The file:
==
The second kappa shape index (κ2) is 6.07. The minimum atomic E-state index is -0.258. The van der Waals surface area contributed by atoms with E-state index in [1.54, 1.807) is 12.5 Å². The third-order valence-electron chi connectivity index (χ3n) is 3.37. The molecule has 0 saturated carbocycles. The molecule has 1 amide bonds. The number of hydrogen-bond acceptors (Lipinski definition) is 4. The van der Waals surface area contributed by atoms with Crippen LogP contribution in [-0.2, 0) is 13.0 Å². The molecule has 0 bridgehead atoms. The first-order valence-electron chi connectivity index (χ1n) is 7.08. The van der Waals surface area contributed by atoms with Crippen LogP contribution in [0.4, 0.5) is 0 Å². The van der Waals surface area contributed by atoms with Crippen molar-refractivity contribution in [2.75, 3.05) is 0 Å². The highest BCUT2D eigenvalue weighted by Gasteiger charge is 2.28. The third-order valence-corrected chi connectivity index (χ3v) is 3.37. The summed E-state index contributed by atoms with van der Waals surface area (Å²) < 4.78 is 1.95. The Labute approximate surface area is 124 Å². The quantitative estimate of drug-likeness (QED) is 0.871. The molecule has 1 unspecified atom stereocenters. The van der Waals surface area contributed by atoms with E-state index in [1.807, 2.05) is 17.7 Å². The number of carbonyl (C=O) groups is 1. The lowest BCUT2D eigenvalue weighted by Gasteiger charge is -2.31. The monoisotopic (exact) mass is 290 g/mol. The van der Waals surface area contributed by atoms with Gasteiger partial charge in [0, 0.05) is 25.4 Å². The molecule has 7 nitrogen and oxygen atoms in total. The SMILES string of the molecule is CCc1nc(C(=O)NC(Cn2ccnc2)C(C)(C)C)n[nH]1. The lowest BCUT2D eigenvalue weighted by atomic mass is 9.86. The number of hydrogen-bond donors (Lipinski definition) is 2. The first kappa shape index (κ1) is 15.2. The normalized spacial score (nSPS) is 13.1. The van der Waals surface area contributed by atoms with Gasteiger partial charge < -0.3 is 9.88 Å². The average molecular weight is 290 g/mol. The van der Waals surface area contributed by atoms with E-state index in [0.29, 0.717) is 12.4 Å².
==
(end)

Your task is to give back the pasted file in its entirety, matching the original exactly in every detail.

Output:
The second kappa shape index (κ2) is 6.07. The minimum atomic E-state index is -0.258. The van der Waals surface area contributed by atoms with E-state index in [1.54, 1.807) is 12.5 Å². The third-order valence-electron chi connectivity index (χ3n) is 3.37. The molecule has 0 saturated carbocycles. The molecule has 1 amide bonds. The number of hydrogen-bond acceptors (Lipinski definition) is 4. The van der Waals surface area contributed by atoms with Crippen LogP contribution in [-0.2, 0) is 13.0 Å². The molecule has 0 bridgehead atoms. The first-order valence-electron chi connectivity index (χ1n) is 7.08. The van der Waals surface area contributed by atoms with Crippen LogP contribution in [0.4, 0.5) is 0 Å². The van der Waals surface area contributed by atoms with Crippen molar-refractivity contribution in [2.75, 3.05) is 0 Å². The highest BCUT2D eigenvalue weighted by Gasteiger charge is 2.28. The third-order valence-corrected chi connectivity index (χ3v) is 3.37. The summed E-state index contributed by atoms with van der Waals surface area (Å²) < 4.78 is 1.95. The Labute approximate surface area is 124 Å². The quantitative estimate of drug-likeness (QED) is 0.871. The molecule has 1 unspecified atom stereocenters. The van der Waals surface area contributed by atoms with E-state index in [1.807, 2.05) is 17.7 Å². The number of carbonyl (C=O) groups is 1. The lowest BCUT2D eigenvalue weighted by Gasteiger charge is -2.31. The monoisotopic (exact) mass is 290 g/mol. The van der Waals surface area contributed by atoms with Gasteiger partial charge in [0, 0.05) is 25.4 Å². The molecule has 7 nitrogen and oxygen atoms in total. The SMILES string of the molecule is CCc1nc(C(=O)NC(Cn2ccnc2)C(C)(C)C)n[nH]1. The lowest BCUT2D eigenvalue weighted by atomic mass is 9.86. The number of hydrogen-bond donors (Lipinski definition) is 2. The first kappa shape index (κ1) is 15.2. The normalized spacial score (nSPS) is 13.1. The van der Waals surface area contributed by atoms with Gasteiger partial charge < -0.3 is 9.88 Å². The average molecular weight is 290 g/mol. The van der Waals surface area contributed by atoms with E-state index in [0.29, 0.717) is 12.4 Å².